You’re Not Supposed to See My Profile! What to Do When People “Find” You Online

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Who's not looking for love? I mean, aside from your married friends and colleagues, who isn't hoping to find that one special person to spend their life with? It's inevitable that you're going to digitally "run into" someone you know if you're in the online dating scene long enough. What you do when you run into those people, though? Whether a boss, co-worker or friend, we've put together some tips for the best way to communicate during these scenarios:

Scenario 1: You find your boss or go-worker/your boss or co-worker finds you
Awkward to say the least! Have no qualms about the acceptable nature of online dating. After all, your boss apparently thinks it's OK or they wouldn't be on the site. My advice is to not send them a message through the online dating site. Rather, during business hours, ask for a minute of their time and explain the situation to them. Indicate that you saw their profile and fully respect their privacy. Contrarily, if your boss finds your profile, you have to respond to how they chose to handle the situation. If they say nothing, say nothing in return. If they choose to contact you, just indicate that you'd prefer to keep your work and personal lives separate.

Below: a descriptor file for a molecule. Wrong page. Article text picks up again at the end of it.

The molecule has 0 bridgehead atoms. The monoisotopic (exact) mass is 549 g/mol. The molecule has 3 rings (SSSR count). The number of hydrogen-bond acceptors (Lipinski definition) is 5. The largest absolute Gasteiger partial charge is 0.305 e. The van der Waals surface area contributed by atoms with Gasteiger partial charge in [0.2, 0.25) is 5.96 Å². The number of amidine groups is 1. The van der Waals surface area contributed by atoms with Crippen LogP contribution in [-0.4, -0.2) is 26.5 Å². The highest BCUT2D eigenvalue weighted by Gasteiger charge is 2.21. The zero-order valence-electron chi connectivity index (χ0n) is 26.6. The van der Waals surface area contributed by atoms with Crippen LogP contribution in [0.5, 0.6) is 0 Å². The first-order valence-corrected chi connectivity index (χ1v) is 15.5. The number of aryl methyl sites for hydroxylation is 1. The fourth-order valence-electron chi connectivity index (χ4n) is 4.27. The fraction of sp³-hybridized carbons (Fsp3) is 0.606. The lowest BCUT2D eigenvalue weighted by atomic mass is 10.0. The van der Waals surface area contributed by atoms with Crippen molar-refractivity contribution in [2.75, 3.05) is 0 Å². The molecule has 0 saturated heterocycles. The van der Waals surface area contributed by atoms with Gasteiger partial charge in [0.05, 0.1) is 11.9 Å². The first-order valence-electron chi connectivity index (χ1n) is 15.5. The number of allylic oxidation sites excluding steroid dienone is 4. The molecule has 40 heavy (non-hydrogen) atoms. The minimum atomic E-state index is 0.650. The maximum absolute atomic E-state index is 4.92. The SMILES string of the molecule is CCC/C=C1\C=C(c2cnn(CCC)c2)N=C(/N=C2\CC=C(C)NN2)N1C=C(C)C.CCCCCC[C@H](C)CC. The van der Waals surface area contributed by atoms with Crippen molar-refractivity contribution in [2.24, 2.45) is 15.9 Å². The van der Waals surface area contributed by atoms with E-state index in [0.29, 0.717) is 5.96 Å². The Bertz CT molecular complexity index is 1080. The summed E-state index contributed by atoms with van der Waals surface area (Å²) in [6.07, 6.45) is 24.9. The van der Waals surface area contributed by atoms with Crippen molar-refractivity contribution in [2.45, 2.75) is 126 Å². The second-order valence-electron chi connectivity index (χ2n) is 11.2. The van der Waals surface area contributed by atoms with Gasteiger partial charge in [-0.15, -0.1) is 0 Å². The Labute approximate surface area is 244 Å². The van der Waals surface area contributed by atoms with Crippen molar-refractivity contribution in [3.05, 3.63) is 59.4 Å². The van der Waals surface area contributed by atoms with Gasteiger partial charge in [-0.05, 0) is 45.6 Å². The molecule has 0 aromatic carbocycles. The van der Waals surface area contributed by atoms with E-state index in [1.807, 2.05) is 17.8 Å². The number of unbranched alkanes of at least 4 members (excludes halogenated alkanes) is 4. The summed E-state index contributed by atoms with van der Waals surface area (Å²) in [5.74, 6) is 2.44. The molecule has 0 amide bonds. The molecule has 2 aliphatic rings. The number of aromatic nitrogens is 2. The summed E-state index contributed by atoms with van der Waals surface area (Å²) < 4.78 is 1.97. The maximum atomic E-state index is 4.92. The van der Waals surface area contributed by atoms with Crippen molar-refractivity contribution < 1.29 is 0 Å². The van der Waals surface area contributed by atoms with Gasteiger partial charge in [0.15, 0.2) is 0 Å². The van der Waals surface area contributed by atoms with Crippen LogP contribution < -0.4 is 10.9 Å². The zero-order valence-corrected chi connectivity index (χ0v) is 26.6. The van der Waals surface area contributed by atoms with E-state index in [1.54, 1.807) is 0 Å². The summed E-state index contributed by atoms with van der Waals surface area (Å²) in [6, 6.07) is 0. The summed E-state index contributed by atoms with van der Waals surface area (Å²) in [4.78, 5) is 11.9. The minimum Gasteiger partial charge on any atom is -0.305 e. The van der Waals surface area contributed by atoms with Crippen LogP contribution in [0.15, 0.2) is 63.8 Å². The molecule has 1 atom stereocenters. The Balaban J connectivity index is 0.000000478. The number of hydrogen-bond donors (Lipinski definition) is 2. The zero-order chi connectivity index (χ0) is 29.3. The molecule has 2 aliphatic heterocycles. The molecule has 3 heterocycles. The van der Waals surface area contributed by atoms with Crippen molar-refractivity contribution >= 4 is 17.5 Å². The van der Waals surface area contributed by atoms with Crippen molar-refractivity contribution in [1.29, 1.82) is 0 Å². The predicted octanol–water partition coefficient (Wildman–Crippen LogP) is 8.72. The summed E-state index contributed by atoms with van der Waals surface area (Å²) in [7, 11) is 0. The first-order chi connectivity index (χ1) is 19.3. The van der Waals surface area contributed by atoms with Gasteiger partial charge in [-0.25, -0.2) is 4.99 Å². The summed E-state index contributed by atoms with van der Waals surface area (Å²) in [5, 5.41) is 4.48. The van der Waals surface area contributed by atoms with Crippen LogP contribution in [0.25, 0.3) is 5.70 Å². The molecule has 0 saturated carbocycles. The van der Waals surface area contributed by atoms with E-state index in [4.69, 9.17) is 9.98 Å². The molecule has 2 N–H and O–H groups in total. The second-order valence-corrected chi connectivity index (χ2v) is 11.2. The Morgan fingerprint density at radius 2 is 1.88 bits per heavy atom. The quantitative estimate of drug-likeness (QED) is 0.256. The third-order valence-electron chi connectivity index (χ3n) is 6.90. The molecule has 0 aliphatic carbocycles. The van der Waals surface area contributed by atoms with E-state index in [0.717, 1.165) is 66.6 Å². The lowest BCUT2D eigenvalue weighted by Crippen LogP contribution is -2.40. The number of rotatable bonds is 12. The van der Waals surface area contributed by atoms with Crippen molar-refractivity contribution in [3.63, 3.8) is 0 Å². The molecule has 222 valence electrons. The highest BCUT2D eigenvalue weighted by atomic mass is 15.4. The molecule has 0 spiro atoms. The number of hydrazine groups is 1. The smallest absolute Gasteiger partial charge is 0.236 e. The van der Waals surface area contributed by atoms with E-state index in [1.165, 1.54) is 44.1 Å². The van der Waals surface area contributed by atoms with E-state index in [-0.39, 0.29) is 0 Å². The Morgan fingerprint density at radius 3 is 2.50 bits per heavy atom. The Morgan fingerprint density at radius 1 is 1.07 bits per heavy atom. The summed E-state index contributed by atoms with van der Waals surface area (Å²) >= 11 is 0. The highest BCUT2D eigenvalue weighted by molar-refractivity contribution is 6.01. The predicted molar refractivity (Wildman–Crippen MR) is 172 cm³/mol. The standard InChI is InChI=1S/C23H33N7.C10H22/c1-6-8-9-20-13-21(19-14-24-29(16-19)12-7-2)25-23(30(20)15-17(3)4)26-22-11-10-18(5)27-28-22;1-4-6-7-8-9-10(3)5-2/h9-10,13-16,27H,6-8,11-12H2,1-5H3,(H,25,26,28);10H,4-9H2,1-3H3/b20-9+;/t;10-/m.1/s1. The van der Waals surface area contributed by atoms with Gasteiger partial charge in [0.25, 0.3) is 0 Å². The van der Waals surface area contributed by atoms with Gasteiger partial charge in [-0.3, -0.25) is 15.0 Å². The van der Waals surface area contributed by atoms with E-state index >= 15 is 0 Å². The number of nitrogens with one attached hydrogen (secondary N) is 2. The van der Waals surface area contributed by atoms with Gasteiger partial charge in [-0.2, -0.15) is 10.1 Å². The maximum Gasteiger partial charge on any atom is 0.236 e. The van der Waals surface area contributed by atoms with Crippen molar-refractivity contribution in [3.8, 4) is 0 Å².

Scenario 2: You find a friend/a friend finds you
Did we really think our friends don't date? Well, they do - just like us. And many of them use online dating sites to get the job done. If you come across a friend's profile, no matter how good a friend you are, let them do their thing. Mention to them in person and again, avoid contacting them through the online dating site's messaging system. If you guys are really good friends, many sites have a "suggest a match" feature where you can send your friends on the same site people that they might be interested in. What a great way to build on a friendship! If a friend happens to find you online, manage the situation based on how friendly you two are. If you're close, have a laugh about it. If you're more of an acquaintance with the person, there's no harm in asking them to respect your privacy.